For all the benefits of the information technology and communications revolution, it has a well-known dark side: information overload and its close cousin, attention fragmentation. These scourges hit CEOs and their colleagues in the C-suite particularly hard because senior executives so badly need uninterrupted time to synthesize information from many different sources, reflect on its implications for the organization, apply judgment, make trade-offs, and arrive at good decisions.

The importance of reserving chunks of time for reflection, and the difficulty of doing so, have been themes in management writing for decades. Look no further than Peter Drucker’s 1967 classic, The Effective Executive,1 which emphasized that “most of the tasks of the executive require, for minimum effectiveness, a fairly large quantum of time.” Drucker’s solutions for fragmented executives—reserve large blocks of time on your calendar, don’t answer the phone, and return calls in short bursts once or twice a day—sound remarkably like the ones offered up by today’s time- and information-management experts.

Monday, February 7, 2011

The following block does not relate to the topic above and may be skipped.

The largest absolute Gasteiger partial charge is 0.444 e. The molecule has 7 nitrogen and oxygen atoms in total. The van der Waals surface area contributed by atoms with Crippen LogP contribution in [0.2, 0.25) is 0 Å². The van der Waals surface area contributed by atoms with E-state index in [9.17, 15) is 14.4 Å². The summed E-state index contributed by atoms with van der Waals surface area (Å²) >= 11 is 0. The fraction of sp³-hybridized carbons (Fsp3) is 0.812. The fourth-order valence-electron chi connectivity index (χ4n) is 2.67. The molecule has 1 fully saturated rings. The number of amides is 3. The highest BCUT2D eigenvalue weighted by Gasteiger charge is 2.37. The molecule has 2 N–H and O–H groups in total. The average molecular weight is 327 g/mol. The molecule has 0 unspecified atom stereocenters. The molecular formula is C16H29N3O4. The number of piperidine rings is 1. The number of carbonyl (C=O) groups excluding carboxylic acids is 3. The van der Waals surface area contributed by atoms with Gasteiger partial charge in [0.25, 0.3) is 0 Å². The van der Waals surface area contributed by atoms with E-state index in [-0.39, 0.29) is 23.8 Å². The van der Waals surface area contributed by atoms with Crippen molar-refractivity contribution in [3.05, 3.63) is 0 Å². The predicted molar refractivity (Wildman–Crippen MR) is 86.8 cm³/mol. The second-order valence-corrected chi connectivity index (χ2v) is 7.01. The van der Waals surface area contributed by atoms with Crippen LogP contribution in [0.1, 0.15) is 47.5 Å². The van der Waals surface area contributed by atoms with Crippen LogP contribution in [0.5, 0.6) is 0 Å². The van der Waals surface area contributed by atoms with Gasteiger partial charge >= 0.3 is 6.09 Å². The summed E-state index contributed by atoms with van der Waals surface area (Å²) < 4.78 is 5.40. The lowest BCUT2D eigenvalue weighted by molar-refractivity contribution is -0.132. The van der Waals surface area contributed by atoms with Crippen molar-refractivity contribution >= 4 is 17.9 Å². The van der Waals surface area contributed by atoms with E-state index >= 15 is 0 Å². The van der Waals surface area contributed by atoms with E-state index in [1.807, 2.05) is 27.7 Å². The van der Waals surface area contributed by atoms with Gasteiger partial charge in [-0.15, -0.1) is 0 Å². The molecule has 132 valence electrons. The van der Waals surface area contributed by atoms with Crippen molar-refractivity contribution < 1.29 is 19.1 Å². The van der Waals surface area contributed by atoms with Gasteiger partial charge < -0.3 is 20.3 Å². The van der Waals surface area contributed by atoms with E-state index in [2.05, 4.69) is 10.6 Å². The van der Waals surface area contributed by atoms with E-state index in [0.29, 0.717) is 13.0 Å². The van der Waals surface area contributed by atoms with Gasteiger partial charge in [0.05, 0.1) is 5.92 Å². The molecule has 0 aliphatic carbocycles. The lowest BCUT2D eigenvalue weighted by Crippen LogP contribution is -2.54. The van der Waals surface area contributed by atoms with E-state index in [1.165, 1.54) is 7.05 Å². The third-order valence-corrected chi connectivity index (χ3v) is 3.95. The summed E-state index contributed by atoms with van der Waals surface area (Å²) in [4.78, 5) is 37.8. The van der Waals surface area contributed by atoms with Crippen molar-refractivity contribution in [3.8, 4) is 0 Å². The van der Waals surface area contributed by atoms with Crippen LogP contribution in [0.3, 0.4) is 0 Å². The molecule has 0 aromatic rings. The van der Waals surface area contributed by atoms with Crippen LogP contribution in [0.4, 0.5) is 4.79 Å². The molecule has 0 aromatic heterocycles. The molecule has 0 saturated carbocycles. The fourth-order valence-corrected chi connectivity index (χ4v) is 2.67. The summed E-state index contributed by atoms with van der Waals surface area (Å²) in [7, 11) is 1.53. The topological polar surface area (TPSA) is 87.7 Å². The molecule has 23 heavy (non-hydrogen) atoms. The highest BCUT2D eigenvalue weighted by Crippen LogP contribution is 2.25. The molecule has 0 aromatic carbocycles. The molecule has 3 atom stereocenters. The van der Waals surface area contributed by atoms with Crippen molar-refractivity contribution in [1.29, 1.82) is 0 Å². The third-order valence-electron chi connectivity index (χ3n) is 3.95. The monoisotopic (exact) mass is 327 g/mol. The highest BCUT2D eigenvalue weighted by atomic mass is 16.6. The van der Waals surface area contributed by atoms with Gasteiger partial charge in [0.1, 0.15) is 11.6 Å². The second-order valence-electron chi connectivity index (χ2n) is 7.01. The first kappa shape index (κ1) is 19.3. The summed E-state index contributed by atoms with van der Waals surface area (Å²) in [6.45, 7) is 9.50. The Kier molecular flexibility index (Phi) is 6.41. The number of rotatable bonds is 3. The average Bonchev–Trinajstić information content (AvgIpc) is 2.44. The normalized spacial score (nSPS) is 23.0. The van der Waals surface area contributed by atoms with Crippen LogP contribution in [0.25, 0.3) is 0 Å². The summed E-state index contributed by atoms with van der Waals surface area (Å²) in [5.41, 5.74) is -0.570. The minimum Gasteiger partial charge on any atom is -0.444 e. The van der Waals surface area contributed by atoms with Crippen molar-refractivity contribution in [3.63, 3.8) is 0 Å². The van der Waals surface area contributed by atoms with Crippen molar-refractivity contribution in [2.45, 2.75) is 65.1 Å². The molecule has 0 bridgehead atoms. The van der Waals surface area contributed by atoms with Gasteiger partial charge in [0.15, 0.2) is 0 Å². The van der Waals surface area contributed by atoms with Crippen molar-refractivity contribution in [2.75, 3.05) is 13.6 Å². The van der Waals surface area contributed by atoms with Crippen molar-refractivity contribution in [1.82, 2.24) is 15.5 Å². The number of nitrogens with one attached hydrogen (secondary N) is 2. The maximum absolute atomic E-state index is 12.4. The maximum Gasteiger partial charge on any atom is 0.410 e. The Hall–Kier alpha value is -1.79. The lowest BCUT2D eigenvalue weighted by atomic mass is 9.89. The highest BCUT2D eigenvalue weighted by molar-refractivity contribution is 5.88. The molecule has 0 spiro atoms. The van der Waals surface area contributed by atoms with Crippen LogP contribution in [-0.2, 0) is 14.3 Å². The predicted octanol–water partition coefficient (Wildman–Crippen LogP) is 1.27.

Job Search: Using a Profession Service to Update Your Resume

Job seekers may need a few touch-ups and added professionalism for their Resume.  Recently, Laurie Walker at the Diamond HR Group provided me a great value in Resume consultation.  She provided me with an updated format, updated content,  and deliverables of  paper and electronic copies at a reasonable fixed price.

Visit Diamond's web page to see the wide variety of skills available for organizations and job hunters.

Sunday, February 6, 2011

HOW TO: Design & Program a Facebook Landing Page for Your Business

Jonathan Goldford is a partner at JG Visual, an Internet strategy company that works with organizations to develop and implement their online presence. You can connect with Jonathan on the JG Visual Facebook Page.